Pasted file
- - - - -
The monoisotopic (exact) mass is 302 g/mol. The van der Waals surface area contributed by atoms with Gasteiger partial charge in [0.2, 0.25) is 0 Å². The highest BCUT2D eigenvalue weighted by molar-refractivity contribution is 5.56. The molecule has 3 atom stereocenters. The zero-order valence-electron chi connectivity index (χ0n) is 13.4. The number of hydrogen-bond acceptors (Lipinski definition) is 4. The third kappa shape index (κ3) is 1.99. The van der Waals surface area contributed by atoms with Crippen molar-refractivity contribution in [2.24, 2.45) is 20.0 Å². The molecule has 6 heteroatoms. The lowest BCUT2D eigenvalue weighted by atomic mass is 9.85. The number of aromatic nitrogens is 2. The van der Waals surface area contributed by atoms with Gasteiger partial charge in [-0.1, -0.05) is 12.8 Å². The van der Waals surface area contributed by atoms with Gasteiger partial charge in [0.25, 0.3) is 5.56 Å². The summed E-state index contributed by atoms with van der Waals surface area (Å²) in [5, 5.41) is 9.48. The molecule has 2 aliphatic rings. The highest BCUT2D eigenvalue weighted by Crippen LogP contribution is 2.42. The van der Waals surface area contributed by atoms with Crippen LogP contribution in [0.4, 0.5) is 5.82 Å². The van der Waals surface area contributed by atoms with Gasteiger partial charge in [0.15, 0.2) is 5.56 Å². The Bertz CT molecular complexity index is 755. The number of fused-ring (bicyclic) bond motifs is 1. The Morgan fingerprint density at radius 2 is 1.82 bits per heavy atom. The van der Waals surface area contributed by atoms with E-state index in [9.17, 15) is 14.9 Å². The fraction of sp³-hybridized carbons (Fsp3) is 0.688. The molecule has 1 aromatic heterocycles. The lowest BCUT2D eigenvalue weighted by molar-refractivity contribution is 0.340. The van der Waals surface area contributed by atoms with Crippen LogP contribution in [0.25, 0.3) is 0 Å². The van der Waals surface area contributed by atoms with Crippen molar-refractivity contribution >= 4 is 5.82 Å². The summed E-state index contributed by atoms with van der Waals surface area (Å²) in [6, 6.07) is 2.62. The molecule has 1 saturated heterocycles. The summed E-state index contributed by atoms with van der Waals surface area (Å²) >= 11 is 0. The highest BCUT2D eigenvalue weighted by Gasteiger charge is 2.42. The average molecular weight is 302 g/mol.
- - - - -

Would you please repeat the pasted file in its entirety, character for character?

The monoisotopic (exact) mass is 302 g/mol. The van der Waals surface area contributed by atoms with Gasteiger partial charge in [0.2, 0.25) is 0 Å². The highest BCUT2D eigenvalue weighted by molar-refractivity contribution is 5.56. The molecule has 3 atom stereocenters. The zero-order valence-electron chi connectivity index (χ0n) is 13.4. The number of hydrogen-bond acceptors (Lipinski definition) is 4. The third kappa shape index (κ3) is 1.99. The van der Waals surface area contributed by atoms with Crippen molar-refractivity contribution in [2.24, 2.45) is 20.0 Å². The molecule has 6 heteroatoms. The lowest BCUT2D eigenvalue weighted by atomic mass is 9.85. The number of aromatic nitrogens is 2. The van der Waals surface area contributed by atoms with Gasteiger partial charge in [-0.1, -0.05) is 12.8 Å². The van der Waals surface area contributed by atoms with Gasteiger partial charge in [0.25, 0.3) is 5.56 Å². The summed E-state index contributed by atoms with van der Waals surface area (Å²) in [5, 5.41) is 9.48. The molecule has 2 aliphatic rings. The highest BCUT2D eigenvalue weighted by Crippen LogP contribution is 2.42. The van der Waals surface area contributed by atoms with Crippen LogP contribution in [0.4, 0.5) is 5.82 Å². The van der Waals surface area contributed by atoms with Gasteiger partial charge in [0.15, 0.2) is 5.56 Å². The Bertz CT molecular complexity index is 755. The number of fused-ring (bicyclic) bond motifs is 1. The Morgan fingerprint density at radius 2 is 1.82 bits per heavy atom. The van der Waals surface area contributed by atoms with E-state index in [9.17, 15) is 14.9 Å². The fraction of sp³-hybridized carbons (Fsp3) is 0.688. The molecule has 1 aromatic heterocycles. The lowest BCUT2D eigenvalue weighted by molar-refractivity contribution is 0.340. The van der Waals surface area contributed by atoms with Crippen LogP contribution in [0.25, 0.3) is 0 Å². The van der Waals surface area contributed by atoms with Crippen molar-refractivity contribution >= 4 is 5.82 Å². The summed E-state index contributed by atoms with van der Waals surface area (Å²) in [6, 6.07) is 2.62. The molecule has 1 saturated heterocycles. The summed E-state index contributed by atoms with van der Waals surface area (Å²) >= 11 is 0. The highest BCUT2D eigenvalue weighted by Gasteiger charge is 2.42. The average molecular weight is 302 g/mol.